During times of relative economic calm, the Fed is regularly forgotten. But what history shows us is that having leaders who are primed to neglect Wall Street’s misdoings often sets the scene for economic dangers to come. That’s why nominees to the Fed are so crucial.

We have entered a landmark moment: no president since Woodrow Wilson (during whose administration the Federal Reserve was established) will have appointed as many board members to the Fed as Donald Trump. His fingerprints will, in other words, not just be on Supreme Court decisions, but no less significantly Fed policy-making for years to come -- even though, like that court, it occupies a mandated position of political independence.

The president’s latest two nominees to that institution’s Board of Governors exemplify this. He has nominated Richard Clarida, a former Treasury Department official from the days of President George W. Bush who later became a strategic adviser to investment goliath Pimco, to the Fed’s second most important slot, while giving the nod to Michelle Bowman, a Kansas bank commissioner, to represent community banks on that same board.

Like many other entities in Washington, the Fed’s Board of Governors has been operating with less than a full staff. If Clarida is approved, he will join Trump-appointed Fed Chairman Jerome Powell and incoming New York Federal Reserve Bank head John C. Williams -- the New York Fed generally exists in a mind meld with Wall Street -- as part of the most powerful trio at that institution.

Williams served as president of the San Francisco Fed. Under his watch, the third largest U.S. bank, Wells Fargo, created about 3.5 million fake accounts, gave its CEO a whopping raise, and copped to a $1 billion fine for bilking its customers on auto and mortgage insurance contracts.

Not surprisingly, Wall Street has embraced Trump’s new Fed line-up because its members are so favorably disposed to loosening restrictions on financial institutions of every sort.  Initially, the financial markets reflected concern that Chairman Powell might turn out to be a hawk on interest rates, meaning he’d raise them too quickly, but he’s proved to be anything but.

As Trump stacks the deck in his favor, count on an economic impact that will be felt for years to come and could leave the world devastated. But rest assured, if the Fed can help Trump keep the stock market buoyant for a while - or at least the midterm elections - by keeping money cheap for Wall Street speculation and the dollar competitive for a trade war, it will.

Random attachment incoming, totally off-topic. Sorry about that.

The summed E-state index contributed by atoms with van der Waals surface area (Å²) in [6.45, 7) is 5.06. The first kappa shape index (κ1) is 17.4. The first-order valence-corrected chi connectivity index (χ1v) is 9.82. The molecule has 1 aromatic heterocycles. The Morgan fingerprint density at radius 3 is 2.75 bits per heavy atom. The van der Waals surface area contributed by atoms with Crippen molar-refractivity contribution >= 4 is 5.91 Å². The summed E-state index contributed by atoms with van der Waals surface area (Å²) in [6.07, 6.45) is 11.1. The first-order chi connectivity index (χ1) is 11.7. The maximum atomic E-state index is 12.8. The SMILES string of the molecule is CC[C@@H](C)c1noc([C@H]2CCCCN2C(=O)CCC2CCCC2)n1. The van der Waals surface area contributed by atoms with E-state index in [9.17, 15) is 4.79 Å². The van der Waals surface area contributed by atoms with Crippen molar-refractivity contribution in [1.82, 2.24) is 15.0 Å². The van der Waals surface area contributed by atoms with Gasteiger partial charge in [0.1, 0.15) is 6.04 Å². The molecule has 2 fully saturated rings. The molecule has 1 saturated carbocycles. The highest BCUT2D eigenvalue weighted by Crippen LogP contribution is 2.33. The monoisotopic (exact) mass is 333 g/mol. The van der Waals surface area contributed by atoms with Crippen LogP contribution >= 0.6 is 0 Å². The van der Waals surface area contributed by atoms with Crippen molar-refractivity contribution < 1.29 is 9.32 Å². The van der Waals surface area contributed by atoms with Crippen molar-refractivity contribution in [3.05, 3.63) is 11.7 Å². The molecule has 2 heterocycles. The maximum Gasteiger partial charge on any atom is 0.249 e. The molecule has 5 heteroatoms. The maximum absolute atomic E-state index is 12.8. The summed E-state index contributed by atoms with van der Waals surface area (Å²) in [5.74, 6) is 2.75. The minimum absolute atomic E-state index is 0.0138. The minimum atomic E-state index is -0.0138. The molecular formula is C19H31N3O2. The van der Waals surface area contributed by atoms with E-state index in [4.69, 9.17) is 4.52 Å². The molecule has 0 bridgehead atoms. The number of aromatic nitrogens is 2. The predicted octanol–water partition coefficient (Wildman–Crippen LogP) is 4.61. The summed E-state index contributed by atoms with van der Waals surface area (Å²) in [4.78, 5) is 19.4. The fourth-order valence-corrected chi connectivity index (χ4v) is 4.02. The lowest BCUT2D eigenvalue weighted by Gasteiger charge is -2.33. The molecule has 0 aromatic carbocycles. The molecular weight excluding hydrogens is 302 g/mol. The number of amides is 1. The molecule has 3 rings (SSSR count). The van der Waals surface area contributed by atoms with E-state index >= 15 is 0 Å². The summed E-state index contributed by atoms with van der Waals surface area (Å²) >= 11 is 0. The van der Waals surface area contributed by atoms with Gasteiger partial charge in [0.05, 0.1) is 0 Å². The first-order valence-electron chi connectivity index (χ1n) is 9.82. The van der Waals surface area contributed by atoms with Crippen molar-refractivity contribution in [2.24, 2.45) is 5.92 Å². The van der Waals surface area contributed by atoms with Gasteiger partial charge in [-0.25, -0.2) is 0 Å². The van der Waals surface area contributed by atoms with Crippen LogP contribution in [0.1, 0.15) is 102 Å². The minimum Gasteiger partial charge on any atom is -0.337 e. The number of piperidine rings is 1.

History Warns Us

At a time when inequality, economic hardship, and household and personal debt levels are escalating and wages are not, why should any of this matter to the rest of us? The answer is simple enough: because the Fed sets the level of interest rates and so the cost of money. This, in turn, indirectly impacts the value of the dollar, which means everything you buy.

Since the financial crisis, the Fed has kept the cost of borrowing money for banks at near zero percent interest. That allowed those banks to borrow money to buy their own stock (as did many corporations) to inflate their value but not, of course, the value of their service to Main Street.

When money is cheap because interest rates are low or near zero, the beneficiaries are those with the most direct access to it. That means, of course, that the biggest banks, members of the Fed since its inception, get the largest chunks of fabricated money and pay the least amount of interest for it.

Although during the election campaign of 2016 Trump chastised the Fed for its cheap-money policies, he’s since evidently changed his mind (which is, of course, very Trumpian of him). That’s because he knows that the lower the cost of money is, the easier it is for major companies to borrow it. Easy money means easy speculation for Wall Street and its main corporate clients, which sooner or later will be a threat to the rest of us. 

The era of trade wars, soaring stock markets, and Trump gaffes may feel like it’s gone on forever. Don’t forget, though, that there was a moment not so long ago when the same banking policies still reigning caused turmoil, ripping through the country and devouring the finances of so many. It’s worth recalling for a moment what happened during the Great Meltdown of 2008, when unrestrained mega-banks ravaged the economy before being bailed out. In the midst of the current market ecstasy, it’s an easy past to ignore. That’s why Trump’s takeover of the Fed and its impact on the financial system matters so much.